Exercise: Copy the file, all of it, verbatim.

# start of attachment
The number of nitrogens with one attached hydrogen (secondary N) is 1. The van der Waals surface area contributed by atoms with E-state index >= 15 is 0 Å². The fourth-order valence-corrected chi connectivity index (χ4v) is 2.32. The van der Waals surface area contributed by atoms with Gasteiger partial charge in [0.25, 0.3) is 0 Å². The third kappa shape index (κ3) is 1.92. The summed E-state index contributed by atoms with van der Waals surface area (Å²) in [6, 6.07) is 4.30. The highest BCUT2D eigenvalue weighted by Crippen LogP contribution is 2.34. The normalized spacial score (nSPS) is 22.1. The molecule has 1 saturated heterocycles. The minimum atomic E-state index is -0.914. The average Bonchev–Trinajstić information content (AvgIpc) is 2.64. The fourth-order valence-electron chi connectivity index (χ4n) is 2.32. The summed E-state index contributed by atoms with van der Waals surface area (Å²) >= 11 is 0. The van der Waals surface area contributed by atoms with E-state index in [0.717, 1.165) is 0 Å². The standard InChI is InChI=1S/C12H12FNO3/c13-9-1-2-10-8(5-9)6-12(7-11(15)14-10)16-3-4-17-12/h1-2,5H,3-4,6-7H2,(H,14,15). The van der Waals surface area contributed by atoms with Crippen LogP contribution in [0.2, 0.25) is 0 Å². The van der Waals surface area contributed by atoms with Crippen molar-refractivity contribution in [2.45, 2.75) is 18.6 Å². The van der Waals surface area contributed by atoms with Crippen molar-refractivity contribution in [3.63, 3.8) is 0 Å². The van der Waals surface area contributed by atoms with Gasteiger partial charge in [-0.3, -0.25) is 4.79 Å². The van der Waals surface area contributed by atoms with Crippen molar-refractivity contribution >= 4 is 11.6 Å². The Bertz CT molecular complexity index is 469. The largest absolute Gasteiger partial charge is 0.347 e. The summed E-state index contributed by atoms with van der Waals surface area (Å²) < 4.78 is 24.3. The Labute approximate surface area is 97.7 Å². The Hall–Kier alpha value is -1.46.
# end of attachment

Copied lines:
The number of nitrogens with one attached hydrogen (secondary N) is 1. The van der Waals surface area contributed by atoms with E-state index >= 15 is 0 Å². The fourth-order valence-corrected chi connectivity index (χ4v) is 2.32. The van der Waals surface area contributed by atoms with Gasteiger partial charge in [0.25, 0.3) is 0 Å². The third kappa shape index (κ3) is 1.92. The summed E-state index contributed by atoms with van der Waals surface area (Å²) in [6, 6.07) is 4.30. The highest BCUT2D eigenvalue weighted by Crippen LogP contribution is 2.34. The normalized spacial score (nSPS) is 22.1. The molecule has 1 saturated heterocycles. The minimum atomic E-state index is -0.914. The average Bonchev–Trinajstić information content (AvgIpc) is 2.64. The fourth-order valence-electron chi connectivity index (χ4n) is 2.32. The summed E-state index contributed by atoms with van der Waals surface area (Å²) >= 11 is 0. The van der Waals surface area contributed by atoms with E-state index in [0.717, 1.165) is 0 Å². The standard InChI is InChI=1S/C12H12FNO3/c13-9-1-2-10-8(5-9)6-12(7-11(15)14-10)16-3-4-17-12/h1-2,5H,3-4,6-7H2,(H,14,15). The van der Waals surface area contributed by atoms with Crippen LogP contribution in [0.2, 0.25) is 0 Å². The van der Waals surface area contributed by atoms with Crippen molar-refractivity contribution in [2.45, 2.75) is 18.6 Å². The van der Waals surface area contributed by atoms with Crippen molar-refractivity contribution in [3.63, 3.8) is 0 Å². The van der Waals surface area contributed by atoms with Gasteiger partial charge in [-0.3, -0.25) is 4.79 Å². The van der Waals surface area contributed by atoms with Crippen molar-refractivity contribution >= 4 is 11.6 Å². The Bertz CT molecular complexity index is 469. The largest absolute Gasteiger partial charge is 0.347 e. The summed E-state index contributed by atoms with van der Waals surface area (Å²) < 4.78 is 24.3. The Labute approximate surface area is 97.7 Å². The Hall–Kier alpha value is -1.46.